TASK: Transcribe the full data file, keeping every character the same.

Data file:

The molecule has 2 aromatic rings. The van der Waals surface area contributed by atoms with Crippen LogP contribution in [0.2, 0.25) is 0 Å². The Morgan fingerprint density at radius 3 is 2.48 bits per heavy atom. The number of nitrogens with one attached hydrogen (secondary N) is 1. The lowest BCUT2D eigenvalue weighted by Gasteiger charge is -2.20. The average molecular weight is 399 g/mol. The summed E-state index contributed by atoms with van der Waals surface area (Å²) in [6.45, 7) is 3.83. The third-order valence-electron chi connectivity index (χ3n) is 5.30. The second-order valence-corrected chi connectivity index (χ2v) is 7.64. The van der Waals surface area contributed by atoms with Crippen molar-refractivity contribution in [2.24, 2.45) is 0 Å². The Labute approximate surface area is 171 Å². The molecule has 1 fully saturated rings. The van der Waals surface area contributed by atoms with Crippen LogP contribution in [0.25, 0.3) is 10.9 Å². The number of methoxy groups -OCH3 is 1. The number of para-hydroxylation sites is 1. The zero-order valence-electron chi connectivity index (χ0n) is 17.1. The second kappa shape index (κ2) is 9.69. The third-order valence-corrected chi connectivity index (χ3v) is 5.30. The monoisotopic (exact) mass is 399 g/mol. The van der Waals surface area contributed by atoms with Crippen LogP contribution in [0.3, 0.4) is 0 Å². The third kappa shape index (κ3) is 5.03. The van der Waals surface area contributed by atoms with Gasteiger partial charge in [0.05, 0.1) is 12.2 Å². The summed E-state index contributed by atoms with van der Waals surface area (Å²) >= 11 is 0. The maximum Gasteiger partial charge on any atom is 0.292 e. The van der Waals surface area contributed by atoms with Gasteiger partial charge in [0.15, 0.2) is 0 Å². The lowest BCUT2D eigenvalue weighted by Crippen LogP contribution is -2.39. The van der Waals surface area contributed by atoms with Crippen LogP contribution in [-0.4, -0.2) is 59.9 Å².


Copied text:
The molecule has 2 aromatic rings. The van der Waals surface area contributed by atoms with Crippen LogP contribution in [0.2, 0.25) is 0 Å². The Morgan fingerprint density at radius 3 is 2.48 bits per heavy atom. The number of nitrogens with one attached hydrogen (secondary N) is 1. The lowest BCUT2D eigenvalue weighted by Gasteiger charge is -2.20. The average molecular weight is 399 g/mol. The summed E-state index contributed by atoms with van der Waals surface area (Å²) in [6.45, 7) is 3.83. The third-order valence-electron chi connectivity index (χ3n) is 5.30. The second-order valence-corrected chi connectivity index (χ2v) is 7.64. The van der Waals surface area contributed by atoms with Crippen molar-refractivity contribution in [2.24, 2.45) is 0 Å². The Labute approximate surface area is 171 Å². The molecule has 1 fully saturated rings. The van der Waals surface area contributed by atoms with Crippen LogP contribution in [0.25, 0.3) is 10.9 Å². The number of methoxy groups -OCH3 is 1. The number of para-hydroxylation sites is 1. The zero-order valence-electron chi connectivity index (χ0n) is 17.1. The second kappa shape index (κ2) is 9.69. The third-order valence-corrected chi connectivity index (χ3v) is 5.30. The monoisotopic (exact) mass is 399 g/mol. The van der Waals surface area contributed by atoms with Crippen LogP contribution in [0.3, 0.4) is 0 Å². The third kappa shape index (κ3) is 5.03. The van der Waals surface area contributed by atoms with Gasteiger partial charge in [0.05, 0.1) is 12.2 Å². The summed E-state index contributed by atoms with van der Waals surface area (Å²) >= 11 is 0. The maximum Gasteiger partial charge on any atom is 0.292 e. The van der Waals surface area contributed by atoms with Gasteiger partial charge in [0.15, 0.2) is 0 Å². The lowest BCUT2D eigenvalue weighted by Crippen LogP contribution is -2.39. The van der Waals surface area contributed by atoms with Crippen LogP contribution in [-0.4, -0.2) is 59.9 Å².